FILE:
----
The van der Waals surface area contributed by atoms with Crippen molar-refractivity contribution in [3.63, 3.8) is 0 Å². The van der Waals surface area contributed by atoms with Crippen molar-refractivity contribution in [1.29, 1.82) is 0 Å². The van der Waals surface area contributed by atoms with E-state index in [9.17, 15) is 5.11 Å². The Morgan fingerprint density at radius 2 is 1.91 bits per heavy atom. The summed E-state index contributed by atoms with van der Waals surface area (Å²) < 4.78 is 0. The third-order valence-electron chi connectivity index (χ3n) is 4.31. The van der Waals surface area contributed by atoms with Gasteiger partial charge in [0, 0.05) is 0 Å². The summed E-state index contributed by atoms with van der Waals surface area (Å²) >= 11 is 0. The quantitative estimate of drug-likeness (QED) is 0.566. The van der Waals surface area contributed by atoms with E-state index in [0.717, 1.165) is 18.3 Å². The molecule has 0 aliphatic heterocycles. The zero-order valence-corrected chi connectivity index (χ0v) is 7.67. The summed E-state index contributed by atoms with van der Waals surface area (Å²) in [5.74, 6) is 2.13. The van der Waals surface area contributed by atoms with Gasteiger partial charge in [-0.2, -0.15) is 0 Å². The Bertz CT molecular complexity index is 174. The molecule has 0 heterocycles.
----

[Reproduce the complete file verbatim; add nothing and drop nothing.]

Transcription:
The van der Waals surface area contributed by atoms with Crippen molar-refractivity contribution in [3.63, 3.8) is 0 Å². The van der Waals surface area contributed by atoms with Crippen molar-refractivity contribution in [1.29, 1.82) is 0 Å². The van der Waals surface area contributed by atoms with E-state index in [9.17, 15) is 5.11 Å². The Morgan fingerprint density at radius 2 is 1.91 bits per heavy atom. The summed E-state index contributed by atoms with van der Waals surface area (Å²) < 4.78 is 0. The third-order valence-electron chi connectivity index (χ3n) is 4.31. The van der Waals surface area contributed by atoms with Gasteiger partial charge in [0, 0.05) is 0 Å². The summed E-state index contributed by atoms with van der Waals surface area (Å²) >= 11 is 0. The quantitative estimate of drug-likeness (QED) is 0.566. The van der Waals surface area contributed by atoms with E-state index in [0.717, 1.165) is 18.3 Å². The molecule has 0 aliphatic heterocycles. The zero-order valence-corrected chi connectivity index (χ0v) is 7.67. The summed E-state index contributed by atoms with van der Waals surface area (Å²) in [5.74, 6) is 2.13. The van der Waals surface area contributed by atoms with Gasteiger partial charge in [-0.2, -0.15) is 0 Å². The Bertz CT molecular complexity index is 174. The molecule has 0 heterocycles.